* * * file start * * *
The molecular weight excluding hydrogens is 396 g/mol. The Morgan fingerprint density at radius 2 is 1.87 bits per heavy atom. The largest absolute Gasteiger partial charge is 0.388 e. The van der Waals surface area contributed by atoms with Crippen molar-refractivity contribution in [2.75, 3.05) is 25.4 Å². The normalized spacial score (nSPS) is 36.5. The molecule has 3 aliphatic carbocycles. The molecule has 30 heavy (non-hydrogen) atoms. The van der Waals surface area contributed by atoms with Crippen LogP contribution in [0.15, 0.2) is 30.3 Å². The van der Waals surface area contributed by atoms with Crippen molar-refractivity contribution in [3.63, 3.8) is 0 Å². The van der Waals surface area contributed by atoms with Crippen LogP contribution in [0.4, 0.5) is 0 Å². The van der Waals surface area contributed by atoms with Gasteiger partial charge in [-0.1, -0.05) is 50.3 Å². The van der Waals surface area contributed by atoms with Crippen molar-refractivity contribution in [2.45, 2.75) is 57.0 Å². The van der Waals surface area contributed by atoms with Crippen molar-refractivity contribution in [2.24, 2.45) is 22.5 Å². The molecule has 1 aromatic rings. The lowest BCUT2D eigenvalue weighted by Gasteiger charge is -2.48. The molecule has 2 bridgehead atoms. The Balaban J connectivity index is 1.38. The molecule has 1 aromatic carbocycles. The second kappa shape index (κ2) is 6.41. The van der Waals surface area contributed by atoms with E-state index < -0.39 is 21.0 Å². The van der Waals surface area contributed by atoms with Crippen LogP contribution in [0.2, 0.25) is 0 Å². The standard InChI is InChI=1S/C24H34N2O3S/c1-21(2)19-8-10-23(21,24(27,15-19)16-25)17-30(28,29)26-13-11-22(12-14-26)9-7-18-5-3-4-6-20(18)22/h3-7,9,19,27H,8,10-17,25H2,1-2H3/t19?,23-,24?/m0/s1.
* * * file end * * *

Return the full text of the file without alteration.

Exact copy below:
The molecular weight excluding hydrogens is 396 g/mol. The Morgan fingerprint density at radius 2 is 1.87 bits per heavy atom. The largest absolute Gasteiger partial charge is 0.388 e. The van der Waals surface area contributed by atoms with Crippen molar-refractivity contribution in [2.75, 3.05) is 25.4 Å². The normalized spacial score (nSPS) is 36.5. The molecule has 3 aliphatic carbocycles. The molecule has 30 heavy (non-hydrogen) atoms. The van der Waals surface area contributed by atoms with Crippen LogP contribution in [0.15, 0.2) is 30.3 Å². The van der Waals surface area contributed by atoms with Crippen molar-refractivity contribution in [3.63, 3.8) is 0 Å². The van der Waals surface area contributed by atoms with Crippen LogP contribution in [0.4, 0.5) is 0 Å². The van der Waals surface area contributed by atoms with Gasteiger partial charge in [-0.1, -0.05) is 50.3 Å². The van der Waals surface area contributed by atoms with Crippen molar-refractivity contribution in [2.45, 2.75) is 57.0 Å². The van der Waals surface area contributed by atoms with Crippen molar-refractivity contribution in [2.24, 2.45) is 22.5 Å². The molecule has 1 aromatic rings. The lowest BCUT2D eigenvalue weighted by Gasteiger charge is -2.48. The molecule has 2 bridgehead atoms. The Balaban J connectivity index is 1.38. The molecule has 1 aromatic carbocycles. The second kappa shape index (κ2) is 6.41. The van der Waals surface area contributed by atoms with E-state index < -0.39 is 21.0 Å². The van der Waals surface area contributed by atoms with Crippen LogP contribution in [0.2, 0.25) is 0 Å². The standard InChI is InChI=1S/C24H34N2O3S/c1-21(2)19-8-10-23(21,24(27,15-19)16-25)17-30(28,29)26-13-11-22(12-14-26)9-7-18-5-3-4-6-20(18)22/h3-7,9,19,27H,8,10-17,25H2,1-2H3/t19?,23-,24?/m0/s1.